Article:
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May 2019

Vitamin K1 vs K2: what you should know

Vitamin K is well known for its role in blood clotting, but supplements containing vitamin K are growing in popularity for other uses. Some people, especially older women, are taking vitamin K as a supplement to improve bone strength and reduce fractures. While there is evidence to support this use, it’s important to help patients pick the right supplement to ensure they are taking the right form of vitamin K.

Vitamin K1 (phylloquinone) and vitamin K2 (menaquinones) are available in North America as supplements. Vitamin K1 is the most common form of vitamin K found in the diet, so the recommended daily intake (RDI) for vitamin K (120 mcg daily for men and 90 mcg daily for women) is based mainly on vitamin K1. Most people following a Western diet can easily achieve the RDI for vitamin K by eating leafy greens like kale and spinach. A cup of raw spinach contains 145 mcg of vitamin K, which is more than 180% the daily value.

Vitamin K2 intake, on the other hand, is generally lower in the Western diet. For instance, a 3-ounce serving of chicken breast or ground beef contains vitamin K2, but only in amounts ranging from 6-13 mcg. Recently, it has been suggested that K1 and K2 be split into separate RDIs to ensure adequate intake of both. This might be important because vitamin K2 is distributed throughout the body, whereas vitamin K1 is absorbed by the liver. And vitamin K2 appears to be most promising for some of the more popular uses, including bone health.

The vast majority of supplements on the market contain vitamin K1, so patients wanting to take vitamin K2 should check product labels closely and avoid products that contain an unspecified type of vitamin K. Right now, it’s not clear which dose of vitamin K2 is the most effective for bone health, but most studies have used the MK-4 form of vitamin K2 at 45 mg daily. Some product labels might list this form of vitamin K2 as “menatetrenone” rather than MK-4. Also, make sure your patients understand that vitamin K supplements won’t provide the necessary dose for treating coagulation disorders. So, if they’re taking prescription vitamin K, Mephyton, they can’t replace it with a supplement. For more details about vitamin K for bone health, check out our recently updated monograph.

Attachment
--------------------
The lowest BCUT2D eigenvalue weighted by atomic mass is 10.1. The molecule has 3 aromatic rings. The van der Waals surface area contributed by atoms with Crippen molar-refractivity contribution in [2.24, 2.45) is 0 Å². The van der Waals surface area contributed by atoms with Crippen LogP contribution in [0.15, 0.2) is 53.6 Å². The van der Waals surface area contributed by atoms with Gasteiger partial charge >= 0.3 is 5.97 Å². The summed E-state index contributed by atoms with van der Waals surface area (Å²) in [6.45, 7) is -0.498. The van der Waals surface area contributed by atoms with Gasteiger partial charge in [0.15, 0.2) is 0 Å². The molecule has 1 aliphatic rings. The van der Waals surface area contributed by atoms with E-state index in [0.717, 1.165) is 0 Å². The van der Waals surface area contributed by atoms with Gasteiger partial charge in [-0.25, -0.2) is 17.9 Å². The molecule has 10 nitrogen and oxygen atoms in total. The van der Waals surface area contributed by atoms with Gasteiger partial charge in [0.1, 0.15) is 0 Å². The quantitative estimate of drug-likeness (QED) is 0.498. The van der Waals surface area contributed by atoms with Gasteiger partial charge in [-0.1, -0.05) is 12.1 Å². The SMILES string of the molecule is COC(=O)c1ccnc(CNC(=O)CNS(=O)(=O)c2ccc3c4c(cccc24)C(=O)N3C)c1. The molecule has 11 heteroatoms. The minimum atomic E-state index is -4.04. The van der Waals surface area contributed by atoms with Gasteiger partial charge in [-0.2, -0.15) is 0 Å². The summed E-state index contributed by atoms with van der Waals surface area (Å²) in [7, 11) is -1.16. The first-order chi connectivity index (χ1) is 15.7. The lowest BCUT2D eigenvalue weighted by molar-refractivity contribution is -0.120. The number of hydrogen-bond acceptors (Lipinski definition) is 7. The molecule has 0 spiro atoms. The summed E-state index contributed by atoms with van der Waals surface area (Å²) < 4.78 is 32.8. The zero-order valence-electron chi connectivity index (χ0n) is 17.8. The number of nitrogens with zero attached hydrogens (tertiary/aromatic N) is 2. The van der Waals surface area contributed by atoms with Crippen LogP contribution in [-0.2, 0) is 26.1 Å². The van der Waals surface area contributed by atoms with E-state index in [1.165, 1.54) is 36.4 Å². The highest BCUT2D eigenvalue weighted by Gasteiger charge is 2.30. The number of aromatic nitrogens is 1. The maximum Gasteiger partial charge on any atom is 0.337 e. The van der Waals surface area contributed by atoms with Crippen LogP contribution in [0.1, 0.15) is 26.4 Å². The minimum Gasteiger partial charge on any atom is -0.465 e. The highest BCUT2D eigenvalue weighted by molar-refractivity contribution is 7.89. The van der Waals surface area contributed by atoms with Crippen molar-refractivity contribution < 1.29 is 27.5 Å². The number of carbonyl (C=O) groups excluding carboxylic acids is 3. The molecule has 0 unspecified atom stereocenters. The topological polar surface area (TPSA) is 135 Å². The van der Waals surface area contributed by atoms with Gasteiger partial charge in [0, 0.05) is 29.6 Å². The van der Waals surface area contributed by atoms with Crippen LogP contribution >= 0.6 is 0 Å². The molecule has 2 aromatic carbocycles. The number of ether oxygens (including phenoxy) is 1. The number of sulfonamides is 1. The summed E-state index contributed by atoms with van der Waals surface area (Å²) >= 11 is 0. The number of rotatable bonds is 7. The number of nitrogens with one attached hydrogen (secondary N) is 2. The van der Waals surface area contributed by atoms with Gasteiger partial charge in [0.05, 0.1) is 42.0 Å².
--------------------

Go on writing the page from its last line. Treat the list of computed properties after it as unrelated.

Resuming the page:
The information in this brief report is intended for informational purposes only, and is meant to help users better understand health concerns. This information should not be interpreted as specific medical advice. Users should consult with a qualified healthcare provider for specific questions regarding therapies, diagnosis and/or health conditions, prior to making therapeutic decisions. Copyright © 2019 Natural Medicines Inc. Commercial distribution or reproduction prohibited. Natural Medicines is the leading provider of high-quality, evidence-based, clinically-relevant information on natural medicine, dietary supplements, herbs, vitamins, minerals, functional foods, diets, complementary practices, CAM modalities, exercises and medical conditions. Monograph sections include interactions with herbs, drugs, foods and labs, contraindications, depletions, dosing, toxicology, adverse effects, pregnancy and lactation data, synonyms, safety and effectiveness.